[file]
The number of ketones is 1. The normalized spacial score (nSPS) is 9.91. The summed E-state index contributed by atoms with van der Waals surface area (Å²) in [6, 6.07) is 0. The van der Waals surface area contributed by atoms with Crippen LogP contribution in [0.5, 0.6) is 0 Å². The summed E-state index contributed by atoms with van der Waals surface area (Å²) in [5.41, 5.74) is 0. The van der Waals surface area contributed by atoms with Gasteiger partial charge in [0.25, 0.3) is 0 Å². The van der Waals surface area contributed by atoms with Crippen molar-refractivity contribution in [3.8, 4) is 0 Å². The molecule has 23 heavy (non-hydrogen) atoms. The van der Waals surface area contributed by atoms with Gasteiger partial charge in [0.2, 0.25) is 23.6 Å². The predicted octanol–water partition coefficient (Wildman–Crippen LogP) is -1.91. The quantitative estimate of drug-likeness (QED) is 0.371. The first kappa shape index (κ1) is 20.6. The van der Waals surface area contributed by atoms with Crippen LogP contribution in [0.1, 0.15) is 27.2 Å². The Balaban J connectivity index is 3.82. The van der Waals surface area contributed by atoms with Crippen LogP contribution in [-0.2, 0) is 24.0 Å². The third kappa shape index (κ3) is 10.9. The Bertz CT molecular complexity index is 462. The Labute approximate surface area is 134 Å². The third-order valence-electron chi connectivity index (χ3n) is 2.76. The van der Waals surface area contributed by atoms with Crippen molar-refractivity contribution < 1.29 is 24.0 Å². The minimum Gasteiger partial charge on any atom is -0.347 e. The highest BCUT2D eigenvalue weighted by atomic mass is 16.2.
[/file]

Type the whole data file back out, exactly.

The number of ketones is 1. The normalized spacial score (nSPS) is 9.91. The summed E-state index contributed by atoms with van der Waals surface area (Å²) in [6, 6.07) is 0. The van der Waals surface area contributed by atoms with Crippen LogP contribution in [0.5, 0.6) is 0 Å². The summed E-state index contributed by atoms with van der Waals surface area (Å²) in [5.41, 5.74) is 0. The van der Waals surface area contributed by atoms with Gasteiger partial charge in [0.25, 0.3) is 0 Å². The van der Waals surface area contributed by atoms with Crippen molar-refractivity contribution in [3.8, 4) is 0 Å². The molecule has 23 heavy (non-hydrogen) atoms. The van der Waals surface area contributed by atoms with Gasteiger partial charge in [0.2, 0.25) is 23.6 Å². The predicted octanol–water partition coefficient (Wildman–Crippen LogP) is -1.91. The quantitative estimate of drug-likeness (QED) is 0.371. The first kappa shape index (κ1) is 20.6. The van der Waals surface area contributed by atoms with Crippen LogP contribution in [0.1, 0.15) is 27.2 Å². The Balaban J connectivity index is 3.82. The van der Waals surface area contributed by atoms with Crippen LogP contribution in [-0.2, 0) is 24.0 Å². The third kappa shape index (κ3) is 10.9. The Bertz CT molecular complexity index is 462. The Labute approximate surface area is 134 Å². The third-order valence-electron chi connectivity index (χ3n) is 2.76. The van der Waals surface area contributed by atoms with Crippen molar-refractivity contribution < 1.29 is 24.0 Å². The minimum Gasteiger partial charge on any atom is -0.347 e. The highest BCUT2D eigenvalue weighted by atomic mass is 16.2.